This behavioural group began as an observation that a key segment of our conversations were not trying to create new ideas or amplify them but were bringing content together and adapting the idea. 

When we began to look at this behaviour in more detail the degree of adaption seemed less important than the act of gathering and sharing this information.  In many cases the content was not being changed greatly from the essential meme or idea, but was  being put into context and given greater definition and relevance.

Over time we began to refer to this group as ‘curators’ (rather than adaptors) as this seemed to explain the deeper motivation for this group.  There is a degree of ambiguity to this description as many curators were also adapting content; for instance taking quotes or references from other articles and by placing them in a new context and adding to the meaning of the original idea.  Indeed, a small minority of them were significantly adapting the original idea.  But we do feel that curators is the better description, and to explain why I want to refer to a post written by Steve Rubel several years ago when he gave a succinct explanation of curation:

The Internet has empowered billions of people and is distributing their creativity across millions of niches and dozens of formats. Quality and accuracy, of course, can vary. However, virtually every subject either is or will be addressed with excellence – by someone, somewhere.

“However, the glut of content as we all know also has a major downside. Our information and entertainment options greatly outweigh the time we have to consume it. Even if one were to only focus on micro-niche interests and snack on bite-sized content, demand could never ever scale to match the supply. Content is a commodity. The Attention Crash is real and – make no mistake – it will deepen.  Enter the Digital Curator.”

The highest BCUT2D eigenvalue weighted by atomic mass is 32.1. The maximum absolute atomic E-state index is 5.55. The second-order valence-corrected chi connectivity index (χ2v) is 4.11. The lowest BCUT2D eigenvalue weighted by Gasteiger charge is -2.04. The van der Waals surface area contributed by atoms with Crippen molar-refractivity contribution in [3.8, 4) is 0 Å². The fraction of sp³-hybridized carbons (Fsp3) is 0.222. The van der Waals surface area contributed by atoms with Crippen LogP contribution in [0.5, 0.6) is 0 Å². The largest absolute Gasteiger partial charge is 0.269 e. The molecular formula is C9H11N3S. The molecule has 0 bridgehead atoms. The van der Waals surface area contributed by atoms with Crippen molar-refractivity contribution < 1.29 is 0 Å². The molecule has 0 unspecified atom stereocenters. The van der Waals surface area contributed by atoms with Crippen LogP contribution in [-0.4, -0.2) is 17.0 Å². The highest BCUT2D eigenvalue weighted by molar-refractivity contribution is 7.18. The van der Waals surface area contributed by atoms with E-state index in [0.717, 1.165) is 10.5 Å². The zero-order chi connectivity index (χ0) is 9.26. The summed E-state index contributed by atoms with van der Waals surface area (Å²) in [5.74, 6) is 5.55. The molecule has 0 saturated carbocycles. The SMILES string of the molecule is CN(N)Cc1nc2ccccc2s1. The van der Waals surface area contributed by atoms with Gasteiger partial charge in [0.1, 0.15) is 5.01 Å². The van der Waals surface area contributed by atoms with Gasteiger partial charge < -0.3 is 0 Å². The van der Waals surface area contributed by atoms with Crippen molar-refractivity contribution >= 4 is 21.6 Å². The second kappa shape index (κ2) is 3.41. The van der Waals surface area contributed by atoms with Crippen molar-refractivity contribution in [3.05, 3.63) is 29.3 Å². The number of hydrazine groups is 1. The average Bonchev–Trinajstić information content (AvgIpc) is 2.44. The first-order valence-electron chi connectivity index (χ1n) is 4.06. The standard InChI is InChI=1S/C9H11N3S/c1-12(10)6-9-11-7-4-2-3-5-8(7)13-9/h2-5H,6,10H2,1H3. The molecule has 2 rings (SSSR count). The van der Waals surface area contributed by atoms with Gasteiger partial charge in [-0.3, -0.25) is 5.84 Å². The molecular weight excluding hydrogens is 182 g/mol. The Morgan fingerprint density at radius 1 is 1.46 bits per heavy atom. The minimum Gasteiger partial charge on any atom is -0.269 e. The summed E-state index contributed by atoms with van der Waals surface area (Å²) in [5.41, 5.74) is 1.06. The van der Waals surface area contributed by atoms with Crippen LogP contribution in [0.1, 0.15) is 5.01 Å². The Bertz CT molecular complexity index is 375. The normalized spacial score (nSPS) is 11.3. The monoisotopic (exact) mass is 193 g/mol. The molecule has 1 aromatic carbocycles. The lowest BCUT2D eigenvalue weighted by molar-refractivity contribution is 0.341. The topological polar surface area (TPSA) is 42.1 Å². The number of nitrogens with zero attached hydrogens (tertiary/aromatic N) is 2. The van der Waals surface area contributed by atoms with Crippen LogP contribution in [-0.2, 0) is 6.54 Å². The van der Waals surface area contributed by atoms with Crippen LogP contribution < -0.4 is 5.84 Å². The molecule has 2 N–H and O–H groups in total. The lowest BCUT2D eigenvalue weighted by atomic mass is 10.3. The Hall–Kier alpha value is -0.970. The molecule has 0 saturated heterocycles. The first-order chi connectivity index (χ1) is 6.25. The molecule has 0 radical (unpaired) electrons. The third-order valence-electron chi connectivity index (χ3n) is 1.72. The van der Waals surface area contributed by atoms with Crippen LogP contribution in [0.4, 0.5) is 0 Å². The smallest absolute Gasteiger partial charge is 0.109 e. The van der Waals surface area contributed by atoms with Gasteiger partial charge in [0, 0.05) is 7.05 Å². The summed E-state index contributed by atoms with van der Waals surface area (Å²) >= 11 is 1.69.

Steve outlines how important this digital curator is in the development of influence and authority on the Internet.  It is this motivation for sharing, giving meaning, and identifying where excellence resides that can help make sense of digital chaos.  This wonderful need for people online to help curate what is and what is not so important online is a key dynamic of the topology of influence.

In acknowledging this a digital curator is different from the traditionally defined cultural curator, who is a crucial guardian or overseer of tangible objects.  A digital curator is working with electronic material and where it is linked and interconnected and even by putting it into context, (because the digital curator is a part of authority ranking), this act alone adapts the content.  Additionally digital is a different world from online, as its democratic instinct means that few curators can resist a tweak or adaptation to content that would be completely taboo to the traditional definition. 

So our definition of digital curator is different from the traditional; it allows for adaptation of the idea in giving it context but importantly it does not mean the curator starts a new idea or meme.  If this was the case they would be an idea starter not a curator and it appears that few curators want to start new ideas afresh; they are largely satisfied and motivated by this role of creating context. 

Given the time it takes to curate even the smallest conversation there is a practical force behind this. However, there is also the point that they are two different acts; one more organisational and sharing, the other more inspirational and isolated.

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